Comparative analysis of microbiome measurement platforms using latent variable structural equation modeling
© Wu et al.; licensee BioMed Central Ltd. 2013
Received: 10 July 2012
Accepted: 3 February 2013
Published: 5 March 2013
Culture-independent phylogenetic analysis of 16S ribosomal RNA (rRNA) gene sequences has emerged as an incisive method of profiling bacteria present in a specimen. Currently, multiple techniques are available to enumerate the abundance of bacterial taxa in specimens, including the Sanger sequencing, the ‘next generation’ pyrosequencing, microarrays, quantitative PCR, and the rapidly emerging, third generation sequencing, and fourth generation sequencing methods. An efficient statistical tool is in urgent need for the followings tasks: (1) to compare the agreement between these measurement platforms, (2) to select the most reliable platform(s), and (3) to combine different platforms of complementary strengths, for a unified analysis.
We present the latent variable structural equation modeling (SEM) as a novel statistical application for the comparative analysis of measurement platforms. The latent variable SEM model treats the true (unknown) relative frequency of a given bacterial taxon in a specimen as the latent (unobserved) variable and estimates the reliabilities of, and similarities between, different measurement platforms, and subsequently weighs those measurements optimally for a unified analysis of the microbiome composition. The latent variable SEM contains the repeated measures ANOVA (both the univariate and the multivariate models) as special cases and, as a more general and realistic modeling approach, yields superior goodness-of-fit and more reliable analysis results, as demonstrated by a microbiome study of the human inflammatory bowel diseases.
Given the rapid evolution of modern biotechnologies, the measurement platform comparison, selection and combination tasks are here to stay and to grow - and the latent variable SEM method is readily applicable to any other biological settings, aside from the microbiome study presented here.
KeywordsBioinformatics Latent variable structural equation modeling Measurement model Reliability Repeated measures ANOVA
Complex microbial communities, like those of the human gastrointestinal (GI) tract and other environmental specimens, have gained increased attention in recent years, thanks to technological advances in culture-independent methods based on the amplification of 16S rRNA genes [1, 2]. The NIH Roadmap Human Microbiome Project (HMP) has undertaken a large scale effort to characterize 16S rRNA sequences from healthy human subjects and from human subjects with various diseases. In the course of conducting the project, the various sequencing centers used both ABI 3730 Sanger sequencing and 454 FLX Titanium pyrosequencing platforms to generate and release reference data from multiple body sites sampled in 300 healthy human subjects [3, 4]. Traditional phylogenetic analysis of a sample is performed by amplifying 16S rRNA genes, cloning, and sequencing by the Sanger method . An advantage of this method is the sufficiency of single pass Sanger sequencing of 900-1000 bases for classifying bacteria. Disadvantages include potential cloning bias , as well as time and expense, which can be prohibitive for in-depth sampling of complex microbial communities.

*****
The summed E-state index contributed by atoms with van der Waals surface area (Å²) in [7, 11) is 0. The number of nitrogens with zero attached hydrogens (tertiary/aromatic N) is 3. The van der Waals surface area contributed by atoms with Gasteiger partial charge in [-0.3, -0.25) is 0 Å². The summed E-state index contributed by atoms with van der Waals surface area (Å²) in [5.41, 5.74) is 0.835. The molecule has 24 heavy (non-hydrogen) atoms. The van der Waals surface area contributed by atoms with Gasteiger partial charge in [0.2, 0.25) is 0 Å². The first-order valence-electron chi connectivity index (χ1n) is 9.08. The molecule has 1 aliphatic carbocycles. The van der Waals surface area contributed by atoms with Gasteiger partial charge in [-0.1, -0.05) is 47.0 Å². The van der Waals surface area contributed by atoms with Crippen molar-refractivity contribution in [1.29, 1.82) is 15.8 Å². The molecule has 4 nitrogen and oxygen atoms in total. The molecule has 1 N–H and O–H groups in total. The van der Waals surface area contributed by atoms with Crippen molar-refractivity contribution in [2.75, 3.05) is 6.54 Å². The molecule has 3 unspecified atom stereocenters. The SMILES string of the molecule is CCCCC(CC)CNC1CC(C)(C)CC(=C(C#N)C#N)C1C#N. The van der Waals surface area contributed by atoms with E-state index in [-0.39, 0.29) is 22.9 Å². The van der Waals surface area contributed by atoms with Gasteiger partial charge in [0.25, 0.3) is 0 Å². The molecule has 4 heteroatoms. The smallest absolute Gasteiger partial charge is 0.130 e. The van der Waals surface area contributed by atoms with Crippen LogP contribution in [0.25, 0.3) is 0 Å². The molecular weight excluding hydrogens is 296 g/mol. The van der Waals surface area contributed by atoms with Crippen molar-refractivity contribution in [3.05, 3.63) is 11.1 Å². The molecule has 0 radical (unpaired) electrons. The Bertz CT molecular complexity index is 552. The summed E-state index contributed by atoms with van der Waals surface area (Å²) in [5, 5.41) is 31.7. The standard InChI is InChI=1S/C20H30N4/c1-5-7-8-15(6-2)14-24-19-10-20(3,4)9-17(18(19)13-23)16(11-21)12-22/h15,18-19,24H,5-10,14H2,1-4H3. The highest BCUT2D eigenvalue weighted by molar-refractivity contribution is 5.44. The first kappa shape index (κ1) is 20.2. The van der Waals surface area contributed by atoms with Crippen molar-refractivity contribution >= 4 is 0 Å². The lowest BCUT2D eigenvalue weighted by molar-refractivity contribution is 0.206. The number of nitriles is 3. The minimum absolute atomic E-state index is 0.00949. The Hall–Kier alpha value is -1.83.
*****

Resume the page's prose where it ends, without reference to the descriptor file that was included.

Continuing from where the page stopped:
Next-generation sequencing (NGS) technology provides a promising alternative to quantifying the microbiome without the limitations of cloning/Sanger sequencing. For instance, a single run of the 454 Life Sciences pyrosequencing platform can produce 1.2 million sequences in 8 hours , which would require months or years of work with the older methods. The high throughput per run means the unit cost of NGS is only a fraction of that for Sanger sequencing. The new technology also eliminates the cloning bias by directly sequencing the 16S rRNA genes generated by polymerase chain reaction (PCR). Therefore, high throughput sequencing is ideal if adaptable to meet the requirements needed for microbiome work. However, the main limitation of high throughput sequencing is read length. Reads from NGS technologies are considerably shorter than those from Sanger sequencing. Illumina’s Solexa and Applied Biosystem’s SOLiD platforms generate reads of about 25-100 bases, while 454 sequencing technology reads up to 400-500 bases per sequence. The concern is loss of classification accuracy with shorter sequence reads [8, 9]. In addition, the bias associated with PCR amplification is also a concern of PCR based next generation sequencing . Several strategies have been tried to maximize the information obtained from short sequences. One is to target hypervariable regions (HVR) that are most informative for a specific microbiome of interest [11, 12]. As a comparison to the Sanger and the NGS methods, quantitative PCR (qPCR) employs primers specific for particular bacterium to detect and quantify bacteria. Although a reliable and accurate quantification measure for the absolute amount of 16S rRNA genes from one specific organism , the accuracy of qPCR relies on proper designs of the primers .
To date, few attempts have been made to systematically compare and combine different measurement modalities for microbiome analysis. Nossa et al. surveyed broad-range 16S rRNA primers for use in 454 pyrosequencing to classify bacteria from the human foregut microbiome. A length of 900 bases long reads were simulated as Sanger sequences and treated as accurate taxonomies. The group concluded that 347 F/803R primers (covering the 16S rRNA V3V4 region) is the most suitable primer pair for pyrosequencing of classification of foregut 16S rRNA genes. Frank et al. observed similar results provided by Sanger sequencing and pyrosequencing in the human Nasal Microbiota. One recent work has demonstrated that the measured profile (identification and abundance) of microbial communities depends highly on the selection of sequencing platforms - Sanger sequencing and pyrosequencing with different target regions (V1V3, V4V6, V7V9) yielded varying patterns for different genera . It is thus arduous to compare the accuracies of different sequencing platforms for measuring microbiome compositions in an experimental approach.